Productivity is hugely important in any workplace but a recent survey suggested that smartphones may be to blame for lack of employee productivity.
“While we need to be connected to devices for work, we’re also a click away from alluring distractions from our personal lives like social media and various other apps,” said Rosemary Haefner, chief human resources officer at CareerBuilder.
The survey also cited other major productivity killers in the office according to employees, managers, and human resource professionals in a variety of different fields.
Those distractions included texting, the internet, gossip, social media, and meetings.
The majority of employees that were polled for this survey said they don’t have work emails on their smartphones but those who access their smartphone during work for non-work use, they spent their time on non-work related sites including, weather, news, shopping, gossip, adult, and dating.
Employers were also asked as part of this national survey to reveal the craziest thing they have caught an employee doing at work and they are all so outrageous we had to list every one. The answers were:
- Employee was working on a scrapbook.
- Employee was decorating a cubicle with chains of paper clips.
- Employee brought her equipment for her embroidery business from home and was making items for a craft show to sell.
- Employee was doing doughnuts in the parking lot in the snow.
- Employee brought in a kitten she found outside and tried to keep it quiet within a large purse.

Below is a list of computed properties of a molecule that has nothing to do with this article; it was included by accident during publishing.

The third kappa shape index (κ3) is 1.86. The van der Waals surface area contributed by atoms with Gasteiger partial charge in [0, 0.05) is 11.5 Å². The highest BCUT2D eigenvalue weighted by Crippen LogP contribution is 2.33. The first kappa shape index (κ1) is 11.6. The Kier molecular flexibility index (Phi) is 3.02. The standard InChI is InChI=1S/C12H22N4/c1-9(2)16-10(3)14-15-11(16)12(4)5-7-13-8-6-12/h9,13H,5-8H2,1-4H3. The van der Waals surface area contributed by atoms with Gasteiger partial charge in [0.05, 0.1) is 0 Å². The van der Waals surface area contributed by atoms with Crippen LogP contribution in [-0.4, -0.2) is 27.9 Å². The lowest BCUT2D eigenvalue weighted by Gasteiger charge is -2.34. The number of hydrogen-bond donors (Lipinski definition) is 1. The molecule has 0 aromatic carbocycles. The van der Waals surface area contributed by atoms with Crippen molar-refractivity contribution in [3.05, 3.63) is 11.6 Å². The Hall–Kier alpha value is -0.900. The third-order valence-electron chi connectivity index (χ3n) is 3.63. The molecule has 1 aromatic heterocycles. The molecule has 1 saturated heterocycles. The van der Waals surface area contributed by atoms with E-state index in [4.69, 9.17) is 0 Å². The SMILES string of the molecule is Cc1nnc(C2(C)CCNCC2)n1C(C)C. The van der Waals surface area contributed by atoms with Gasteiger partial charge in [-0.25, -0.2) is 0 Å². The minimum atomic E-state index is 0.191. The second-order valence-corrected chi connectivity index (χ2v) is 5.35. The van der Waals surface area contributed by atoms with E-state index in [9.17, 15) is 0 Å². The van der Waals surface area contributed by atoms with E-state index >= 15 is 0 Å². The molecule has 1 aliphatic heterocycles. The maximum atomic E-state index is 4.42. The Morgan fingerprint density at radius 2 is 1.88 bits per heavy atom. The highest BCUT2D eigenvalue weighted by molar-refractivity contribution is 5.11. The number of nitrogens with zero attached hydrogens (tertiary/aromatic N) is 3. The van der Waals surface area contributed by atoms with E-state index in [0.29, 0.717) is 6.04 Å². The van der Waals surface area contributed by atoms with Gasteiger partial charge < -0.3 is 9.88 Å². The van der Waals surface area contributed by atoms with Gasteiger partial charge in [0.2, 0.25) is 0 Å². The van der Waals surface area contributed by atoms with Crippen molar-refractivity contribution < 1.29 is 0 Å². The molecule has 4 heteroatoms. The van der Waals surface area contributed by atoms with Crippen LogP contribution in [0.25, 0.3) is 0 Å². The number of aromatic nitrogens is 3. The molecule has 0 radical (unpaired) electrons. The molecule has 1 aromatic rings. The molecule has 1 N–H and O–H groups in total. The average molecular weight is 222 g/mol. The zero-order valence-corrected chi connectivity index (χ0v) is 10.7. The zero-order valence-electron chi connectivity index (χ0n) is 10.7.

- Employee was working on her child’s school project that included uncooked macaroni noodles.
- Employee was laying on a patient’s bed talking to the patient while the patient sat in her wheelchair
- Employee was watching YouTube videos of people shoving marshmallows in their mouth.
- Employee was doing some personal grooming in the break room.
- Employee was searching on craigslist for dates.
All kidding aside, the effects of the lack of productivity in the office can be far reaching and can include compromised quality of work, missed deadlines, and loss of revenue.
So what is the answer to ensuring that your smartphone doesn’t end up costing you your job?
“The connectivity conundrum isn’t necessarily a bad thing, but it needs to be managed,” Haefner said.
“Have an open dialogue with employees about tech distractions, acknowledge their existence and discuss challenges/solutions to keeping productivity up.”
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